Breaking Down News: Fact versus Fiction

True or False: Did Rajnikanth give private lessons to Arnab Goswami?

Among all the fabulous images coming in from Narendra Modi’s China jaunt, the most fantabulous ever was a shot from Xi’an, showing the prime minister in cool shades going eyeball to eyeball with a terracotta stormtrooper from long ago. Caption by “Keep to your side of the border!” But since we are all a bit jaded with seeing the prime minister strut his stuff in Beijing while a policeman and a woman driver hurl half-bricks at each other in the heat and dust back home, let’s see what’s been afoot elsewhere. For instance, there was the UK election, which established yet again that psephologists are about as credible as witch-doctors. Besides, with such tiny constituencies, why did it take all day to declare the results? Do they still count on their fingers over there? Lick their pencils, too, maybe?

Meanwhile, completely and definitively, Arnab Goswami has arrived. The appearance of Chuck Norris “facts” on the Internet — unverifiable third-party claims like, “Death once had a near-Chuck Norris experience” — had marked the arrival of the actor as an action figure larger than the silver screen could hold. Almost immediately, Rajinikanth’s fans borrowed a few, made up some more, and promoted their own star to memedom. Interestingly, one of those Rajini “facts” claimed that the action star had given private lessons to the noisiest thing on TV. And predictably, those very “facts”, which trace their DNA back to Chuck Norris via Rajinikanth, have morphed into Arnab Goswami memes. They have leapt out of the mainstream internet and onto WhatsApp, signalling that the man has transcended the small screen to stalk the world of popular culture. Best “fact” so far: “From the Moon, you can see the Great Wall of China. And you can hear Arnab Goswami.” Now, we look forward to the Being Arnab T-shirt.

NDTV’s reaction to the noisiest thing on TV is an ad which was apparently created by their journalism school students, a yelling stick figure with hashtags like #AnEyeForAnEye. The noisiest thing is hysterical, polarising tabloid journalism, the ad warned, the greatest threat to the Indian media. Times Now does disturb the peace rather exuberantly, but the claim that it can bring down the Fourth Estate is rather extraordinary. All that the ad reveals is that NDTV feels out of place in a noisy media circus.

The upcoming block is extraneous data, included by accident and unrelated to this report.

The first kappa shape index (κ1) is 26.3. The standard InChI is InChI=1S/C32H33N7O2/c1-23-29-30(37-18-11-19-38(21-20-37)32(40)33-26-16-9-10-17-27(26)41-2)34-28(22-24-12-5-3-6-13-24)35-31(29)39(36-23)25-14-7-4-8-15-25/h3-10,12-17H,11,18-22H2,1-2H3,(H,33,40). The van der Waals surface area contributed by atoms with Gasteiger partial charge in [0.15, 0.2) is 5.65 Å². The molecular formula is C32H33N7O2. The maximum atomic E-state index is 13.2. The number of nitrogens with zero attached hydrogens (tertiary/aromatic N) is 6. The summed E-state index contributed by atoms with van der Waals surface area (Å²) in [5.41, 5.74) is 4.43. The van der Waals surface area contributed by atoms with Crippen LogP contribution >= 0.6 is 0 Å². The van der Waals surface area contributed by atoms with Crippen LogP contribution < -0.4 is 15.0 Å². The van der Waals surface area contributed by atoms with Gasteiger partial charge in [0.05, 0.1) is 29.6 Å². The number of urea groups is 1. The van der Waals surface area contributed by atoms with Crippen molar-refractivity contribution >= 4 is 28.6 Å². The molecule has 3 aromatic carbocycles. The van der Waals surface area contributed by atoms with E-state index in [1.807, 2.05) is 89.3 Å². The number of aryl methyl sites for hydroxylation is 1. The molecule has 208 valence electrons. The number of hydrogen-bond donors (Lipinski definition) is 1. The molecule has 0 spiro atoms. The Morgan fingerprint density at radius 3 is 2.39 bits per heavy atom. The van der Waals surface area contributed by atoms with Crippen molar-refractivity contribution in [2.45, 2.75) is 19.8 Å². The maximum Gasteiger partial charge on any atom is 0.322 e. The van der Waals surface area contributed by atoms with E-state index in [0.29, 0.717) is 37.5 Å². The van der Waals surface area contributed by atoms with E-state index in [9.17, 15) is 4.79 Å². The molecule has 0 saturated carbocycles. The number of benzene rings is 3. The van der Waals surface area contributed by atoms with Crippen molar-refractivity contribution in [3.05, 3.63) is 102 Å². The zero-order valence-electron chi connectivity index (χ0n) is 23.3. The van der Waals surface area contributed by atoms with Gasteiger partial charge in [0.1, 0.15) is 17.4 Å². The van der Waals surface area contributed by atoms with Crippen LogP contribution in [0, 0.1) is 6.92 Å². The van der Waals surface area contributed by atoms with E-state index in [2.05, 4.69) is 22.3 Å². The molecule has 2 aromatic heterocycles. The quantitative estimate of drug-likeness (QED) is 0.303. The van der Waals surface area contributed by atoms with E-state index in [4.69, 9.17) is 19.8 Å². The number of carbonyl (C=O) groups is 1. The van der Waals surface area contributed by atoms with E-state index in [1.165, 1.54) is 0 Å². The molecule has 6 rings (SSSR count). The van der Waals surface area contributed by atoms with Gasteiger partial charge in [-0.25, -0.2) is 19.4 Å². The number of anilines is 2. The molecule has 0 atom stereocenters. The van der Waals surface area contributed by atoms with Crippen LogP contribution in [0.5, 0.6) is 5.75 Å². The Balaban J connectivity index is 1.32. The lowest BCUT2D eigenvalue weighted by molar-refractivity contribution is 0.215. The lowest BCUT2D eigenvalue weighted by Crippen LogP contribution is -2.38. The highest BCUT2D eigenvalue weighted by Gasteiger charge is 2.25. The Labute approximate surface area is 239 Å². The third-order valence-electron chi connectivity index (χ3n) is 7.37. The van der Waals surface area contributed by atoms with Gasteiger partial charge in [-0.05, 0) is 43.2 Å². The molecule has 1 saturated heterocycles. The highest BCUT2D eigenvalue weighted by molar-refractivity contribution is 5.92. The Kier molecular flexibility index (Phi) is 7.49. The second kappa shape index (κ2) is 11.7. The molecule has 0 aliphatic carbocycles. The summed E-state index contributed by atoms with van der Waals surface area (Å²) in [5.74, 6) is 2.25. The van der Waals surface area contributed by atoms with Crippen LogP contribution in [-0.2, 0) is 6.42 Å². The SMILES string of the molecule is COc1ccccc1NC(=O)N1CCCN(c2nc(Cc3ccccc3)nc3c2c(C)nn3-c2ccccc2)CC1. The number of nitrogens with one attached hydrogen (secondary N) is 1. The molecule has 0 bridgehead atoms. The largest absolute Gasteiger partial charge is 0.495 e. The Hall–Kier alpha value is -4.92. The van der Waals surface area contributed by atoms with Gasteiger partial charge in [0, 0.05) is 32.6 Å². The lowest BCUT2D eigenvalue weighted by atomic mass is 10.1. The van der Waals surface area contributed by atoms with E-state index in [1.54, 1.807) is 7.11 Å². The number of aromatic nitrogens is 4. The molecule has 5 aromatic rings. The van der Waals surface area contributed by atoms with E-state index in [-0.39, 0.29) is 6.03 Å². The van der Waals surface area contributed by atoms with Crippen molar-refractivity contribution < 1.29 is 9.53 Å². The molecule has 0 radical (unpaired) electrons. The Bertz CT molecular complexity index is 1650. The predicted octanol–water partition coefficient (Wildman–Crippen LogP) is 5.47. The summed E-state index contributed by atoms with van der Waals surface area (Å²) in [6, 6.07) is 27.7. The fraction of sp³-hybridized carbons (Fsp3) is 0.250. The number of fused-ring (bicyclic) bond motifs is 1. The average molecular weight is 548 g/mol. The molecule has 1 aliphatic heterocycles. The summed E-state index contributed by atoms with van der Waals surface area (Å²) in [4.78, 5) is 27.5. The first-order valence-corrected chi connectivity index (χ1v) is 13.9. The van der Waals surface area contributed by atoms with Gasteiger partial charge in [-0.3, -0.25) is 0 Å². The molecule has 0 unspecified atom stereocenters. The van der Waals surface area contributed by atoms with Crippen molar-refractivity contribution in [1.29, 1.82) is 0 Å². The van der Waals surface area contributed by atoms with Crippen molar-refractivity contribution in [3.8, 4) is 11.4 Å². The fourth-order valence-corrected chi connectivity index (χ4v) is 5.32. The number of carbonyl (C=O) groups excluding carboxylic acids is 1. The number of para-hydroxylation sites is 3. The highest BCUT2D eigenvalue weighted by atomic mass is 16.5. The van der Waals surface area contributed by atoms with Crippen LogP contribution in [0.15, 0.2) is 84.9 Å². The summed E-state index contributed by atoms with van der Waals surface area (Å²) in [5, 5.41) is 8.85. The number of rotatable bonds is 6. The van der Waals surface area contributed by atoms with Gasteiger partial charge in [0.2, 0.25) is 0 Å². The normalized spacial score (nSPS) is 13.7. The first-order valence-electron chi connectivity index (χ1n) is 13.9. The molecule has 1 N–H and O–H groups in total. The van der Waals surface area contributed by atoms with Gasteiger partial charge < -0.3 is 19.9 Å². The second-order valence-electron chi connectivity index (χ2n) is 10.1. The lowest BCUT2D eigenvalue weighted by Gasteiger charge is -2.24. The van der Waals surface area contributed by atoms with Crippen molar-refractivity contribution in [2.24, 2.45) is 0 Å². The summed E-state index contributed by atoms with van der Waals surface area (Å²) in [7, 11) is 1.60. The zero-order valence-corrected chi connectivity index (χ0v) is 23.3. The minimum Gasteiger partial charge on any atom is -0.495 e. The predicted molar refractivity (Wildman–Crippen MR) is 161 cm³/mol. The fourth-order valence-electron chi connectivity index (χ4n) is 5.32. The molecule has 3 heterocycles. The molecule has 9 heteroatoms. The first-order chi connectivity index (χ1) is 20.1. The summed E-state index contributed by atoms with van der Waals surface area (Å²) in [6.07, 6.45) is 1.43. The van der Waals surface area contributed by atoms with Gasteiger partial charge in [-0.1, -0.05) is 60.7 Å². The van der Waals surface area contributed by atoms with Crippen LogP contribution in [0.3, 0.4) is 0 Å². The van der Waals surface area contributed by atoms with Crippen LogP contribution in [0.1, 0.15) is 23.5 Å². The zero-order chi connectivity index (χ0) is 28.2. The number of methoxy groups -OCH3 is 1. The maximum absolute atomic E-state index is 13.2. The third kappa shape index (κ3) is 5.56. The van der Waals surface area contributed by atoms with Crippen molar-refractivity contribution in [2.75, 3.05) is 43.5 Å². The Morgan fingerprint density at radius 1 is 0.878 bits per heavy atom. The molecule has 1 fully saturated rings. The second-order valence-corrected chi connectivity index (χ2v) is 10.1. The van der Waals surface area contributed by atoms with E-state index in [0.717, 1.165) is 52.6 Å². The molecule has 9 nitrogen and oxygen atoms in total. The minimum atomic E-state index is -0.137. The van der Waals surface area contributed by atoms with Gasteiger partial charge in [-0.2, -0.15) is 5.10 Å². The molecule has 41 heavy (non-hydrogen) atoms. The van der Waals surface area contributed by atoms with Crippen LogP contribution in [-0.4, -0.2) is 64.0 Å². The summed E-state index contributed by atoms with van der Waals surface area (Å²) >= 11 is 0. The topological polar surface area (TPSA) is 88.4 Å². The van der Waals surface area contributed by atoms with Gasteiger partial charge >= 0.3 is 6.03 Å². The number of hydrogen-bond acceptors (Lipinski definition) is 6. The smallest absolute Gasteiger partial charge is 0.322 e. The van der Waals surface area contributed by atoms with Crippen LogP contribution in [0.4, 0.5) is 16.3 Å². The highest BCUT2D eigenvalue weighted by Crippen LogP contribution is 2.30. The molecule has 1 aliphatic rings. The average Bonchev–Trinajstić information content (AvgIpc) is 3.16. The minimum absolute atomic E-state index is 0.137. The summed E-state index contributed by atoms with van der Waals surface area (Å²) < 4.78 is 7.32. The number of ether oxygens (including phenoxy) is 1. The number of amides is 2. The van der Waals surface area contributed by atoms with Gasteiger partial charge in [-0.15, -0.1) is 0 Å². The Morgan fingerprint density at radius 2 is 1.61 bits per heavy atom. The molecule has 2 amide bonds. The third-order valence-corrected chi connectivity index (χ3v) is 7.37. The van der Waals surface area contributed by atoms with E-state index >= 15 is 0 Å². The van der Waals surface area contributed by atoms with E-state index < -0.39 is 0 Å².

AOL is about to be bought over. What? It’s still around? Didn’t it eat Time-Warner alive ages ago and then die of indigestion? While most of the internet was taken aback by news of the acquisition, Slate launched an interesting programme in crowdsourced translation, using the annotation service It called for volunteers to render from “corporatese” to plain English the joint statement on the deal, which bristles with marketer garbage like “premium consumer experiences” (meaning: acceptable service), “emerging technology” (new lolly) and “vision” (surreptitious corporate designs on your lolly). However, the document attributed to Verizon CEO Lowell McAdam and AOL’s Tim Armstrong really isn’t as obscure as the best of class. For instance, it fails to use the word “synergy” even once. A merger document bereft of the idea that the two companies fit like two spoons just does not ring true. Especially when it’s pitching to buy and sell part of the legacy system of the internet for an incredible $4.4 billion.

But finally, this week was all about Modi in China. As always, he has drawn more camera attention overseas than he tends to do domestically, since he carries off the “at home in the world” act quite well. Which causes one to wonder: what’s the Mandarin for “Ich bin ein Berliner?”

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